What Happened to the Amritapuri Swachhata Hi Seva Trash?

In a recent post, I talked about  Swachhata Hi Seva, a cleanliness campaign that was initiated by India’s Prime MInister Narendra Modi.  On September 15th,  Amma’s Amritapuri ashram residents and visitors, as well as students from Amrita University, participated in Swachhata Hi Seva by cleaning up six kilometers of land in communities near the ashram. More than 1600 people, including Amma herself, participated in the clean-up.

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Photo credit: Amritapuri.org

I had never thought about what would be done with the trash that was picked up that day. In the West, we would have either dropped it off at some waste management facility or city employees would have picked it up. A few days after Swachhata Hi Seva, I started seeing notices from the ashram’s recycling depot asking for volunteers to help sort the litter. It was then that I remembered there was no infrastructure in India to deal with garbage (or at least none that I know of) and that all of the trash that had been collected during the ashram work party would have been brought back to the ashram. I decided to help for a while.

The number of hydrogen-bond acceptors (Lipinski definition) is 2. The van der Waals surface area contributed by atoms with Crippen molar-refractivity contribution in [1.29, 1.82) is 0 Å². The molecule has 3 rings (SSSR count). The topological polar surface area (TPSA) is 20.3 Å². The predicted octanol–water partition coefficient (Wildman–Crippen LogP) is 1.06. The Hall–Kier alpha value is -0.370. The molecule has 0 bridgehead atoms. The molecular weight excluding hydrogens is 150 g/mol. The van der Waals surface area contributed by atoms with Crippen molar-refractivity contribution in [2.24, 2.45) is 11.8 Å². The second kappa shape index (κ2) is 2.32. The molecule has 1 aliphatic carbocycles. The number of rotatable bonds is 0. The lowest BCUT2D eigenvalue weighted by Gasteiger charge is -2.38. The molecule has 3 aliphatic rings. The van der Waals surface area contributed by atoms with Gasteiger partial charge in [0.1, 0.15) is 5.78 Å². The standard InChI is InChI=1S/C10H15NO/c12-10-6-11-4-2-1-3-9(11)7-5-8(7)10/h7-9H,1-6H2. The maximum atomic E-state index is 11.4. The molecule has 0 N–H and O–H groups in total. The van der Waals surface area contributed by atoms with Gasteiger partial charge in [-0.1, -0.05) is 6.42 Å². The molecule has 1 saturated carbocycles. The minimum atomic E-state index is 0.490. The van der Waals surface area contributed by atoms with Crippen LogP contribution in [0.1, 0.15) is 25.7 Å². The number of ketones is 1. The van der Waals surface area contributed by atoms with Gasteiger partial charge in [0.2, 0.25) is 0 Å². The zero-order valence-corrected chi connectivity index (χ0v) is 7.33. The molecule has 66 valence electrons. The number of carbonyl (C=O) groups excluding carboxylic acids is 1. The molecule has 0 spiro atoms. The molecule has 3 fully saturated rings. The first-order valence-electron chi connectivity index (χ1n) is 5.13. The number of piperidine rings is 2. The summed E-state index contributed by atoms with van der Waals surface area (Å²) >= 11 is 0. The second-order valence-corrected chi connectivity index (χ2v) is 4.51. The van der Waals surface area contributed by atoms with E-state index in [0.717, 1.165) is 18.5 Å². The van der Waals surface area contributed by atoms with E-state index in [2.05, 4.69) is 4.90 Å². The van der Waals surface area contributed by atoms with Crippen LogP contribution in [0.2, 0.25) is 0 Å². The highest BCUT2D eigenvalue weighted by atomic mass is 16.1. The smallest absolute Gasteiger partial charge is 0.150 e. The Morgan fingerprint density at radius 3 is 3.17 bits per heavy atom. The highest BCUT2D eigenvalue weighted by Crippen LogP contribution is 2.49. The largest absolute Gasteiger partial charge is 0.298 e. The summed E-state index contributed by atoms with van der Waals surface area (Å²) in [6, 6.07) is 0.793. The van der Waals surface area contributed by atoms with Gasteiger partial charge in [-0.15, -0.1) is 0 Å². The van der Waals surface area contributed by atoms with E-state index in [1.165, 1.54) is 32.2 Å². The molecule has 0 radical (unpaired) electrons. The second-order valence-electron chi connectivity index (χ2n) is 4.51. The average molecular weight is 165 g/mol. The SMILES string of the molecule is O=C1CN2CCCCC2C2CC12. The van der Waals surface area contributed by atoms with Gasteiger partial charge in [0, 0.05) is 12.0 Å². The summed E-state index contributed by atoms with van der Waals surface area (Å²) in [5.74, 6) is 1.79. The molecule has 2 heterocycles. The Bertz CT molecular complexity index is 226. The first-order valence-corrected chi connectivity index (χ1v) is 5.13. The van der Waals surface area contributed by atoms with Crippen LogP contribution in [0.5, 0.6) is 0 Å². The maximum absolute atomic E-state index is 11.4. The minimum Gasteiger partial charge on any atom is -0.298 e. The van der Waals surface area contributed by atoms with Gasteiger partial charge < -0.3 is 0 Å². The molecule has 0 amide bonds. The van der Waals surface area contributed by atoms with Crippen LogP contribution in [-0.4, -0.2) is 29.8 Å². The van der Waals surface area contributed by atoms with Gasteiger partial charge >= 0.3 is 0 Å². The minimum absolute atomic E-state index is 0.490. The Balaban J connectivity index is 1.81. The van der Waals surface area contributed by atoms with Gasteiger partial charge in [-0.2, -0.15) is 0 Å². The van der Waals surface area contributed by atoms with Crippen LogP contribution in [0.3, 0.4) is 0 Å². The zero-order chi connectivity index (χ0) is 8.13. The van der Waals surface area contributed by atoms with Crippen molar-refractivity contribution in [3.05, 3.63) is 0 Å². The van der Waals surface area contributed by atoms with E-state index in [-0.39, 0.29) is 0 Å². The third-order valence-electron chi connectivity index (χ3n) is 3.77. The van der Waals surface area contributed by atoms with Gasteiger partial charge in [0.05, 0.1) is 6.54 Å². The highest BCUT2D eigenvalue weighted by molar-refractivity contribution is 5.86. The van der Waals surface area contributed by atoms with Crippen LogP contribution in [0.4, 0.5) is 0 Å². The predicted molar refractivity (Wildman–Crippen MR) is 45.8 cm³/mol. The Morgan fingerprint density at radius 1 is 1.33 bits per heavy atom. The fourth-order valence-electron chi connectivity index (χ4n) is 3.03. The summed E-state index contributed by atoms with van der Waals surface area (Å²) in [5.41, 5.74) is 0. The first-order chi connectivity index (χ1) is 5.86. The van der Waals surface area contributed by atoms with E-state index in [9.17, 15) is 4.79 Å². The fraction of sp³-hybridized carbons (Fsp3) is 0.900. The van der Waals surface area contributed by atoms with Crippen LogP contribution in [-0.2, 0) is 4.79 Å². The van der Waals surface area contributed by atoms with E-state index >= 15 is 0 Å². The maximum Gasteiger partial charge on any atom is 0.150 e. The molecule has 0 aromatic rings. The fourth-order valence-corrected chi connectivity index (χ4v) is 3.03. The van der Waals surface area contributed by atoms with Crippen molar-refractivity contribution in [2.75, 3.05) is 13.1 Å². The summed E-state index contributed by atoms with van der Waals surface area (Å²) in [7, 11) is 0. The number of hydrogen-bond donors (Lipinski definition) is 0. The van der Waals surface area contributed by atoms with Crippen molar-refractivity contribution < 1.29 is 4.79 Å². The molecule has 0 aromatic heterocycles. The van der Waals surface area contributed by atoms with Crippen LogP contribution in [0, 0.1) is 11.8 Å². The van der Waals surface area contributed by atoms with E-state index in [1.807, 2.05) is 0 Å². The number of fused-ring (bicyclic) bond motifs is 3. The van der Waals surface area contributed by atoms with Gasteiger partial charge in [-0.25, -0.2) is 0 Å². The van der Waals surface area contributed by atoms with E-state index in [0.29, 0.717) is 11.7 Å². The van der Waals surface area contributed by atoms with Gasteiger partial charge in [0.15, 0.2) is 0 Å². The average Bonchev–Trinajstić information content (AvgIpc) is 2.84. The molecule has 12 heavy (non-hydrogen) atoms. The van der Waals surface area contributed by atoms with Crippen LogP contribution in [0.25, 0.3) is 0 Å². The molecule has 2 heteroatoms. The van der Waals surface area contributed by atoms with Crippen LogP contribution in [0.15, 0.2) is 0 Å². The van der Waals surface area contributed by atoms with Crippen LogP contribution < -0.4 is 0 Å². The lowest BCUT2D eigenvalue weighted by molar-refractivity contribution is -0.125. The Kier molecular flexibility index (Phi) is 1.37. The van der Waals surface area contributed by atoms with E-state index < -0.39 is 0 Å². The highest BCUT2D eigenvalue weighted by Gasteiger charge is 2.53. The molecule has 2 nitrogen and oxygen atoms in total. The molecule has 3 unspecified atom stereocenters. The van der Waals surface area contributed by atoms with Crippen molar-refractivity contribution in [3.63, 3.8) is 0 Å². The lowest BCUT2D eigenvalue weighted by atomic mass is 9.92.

There were many processing tables set up on the beach, with approximately eight volunteers at each station. One bag after another was brought to us and the contents were dumped onto the table. This photo shows what the garbage looked like, although the items in many of the bags were dirtier. Some of the bags contained the biggest ants I’ve ever seen.

We sorted the trash and put the items into new bags. There were bags for hard objects, soft plastic, metal, shoes,  plastic bottles, glass bottles and fabric. I was impressed by how fast we were able to sort each bag and be ready to move on to the next one.

When the bags of sorted items were full, they were moved to a separate area.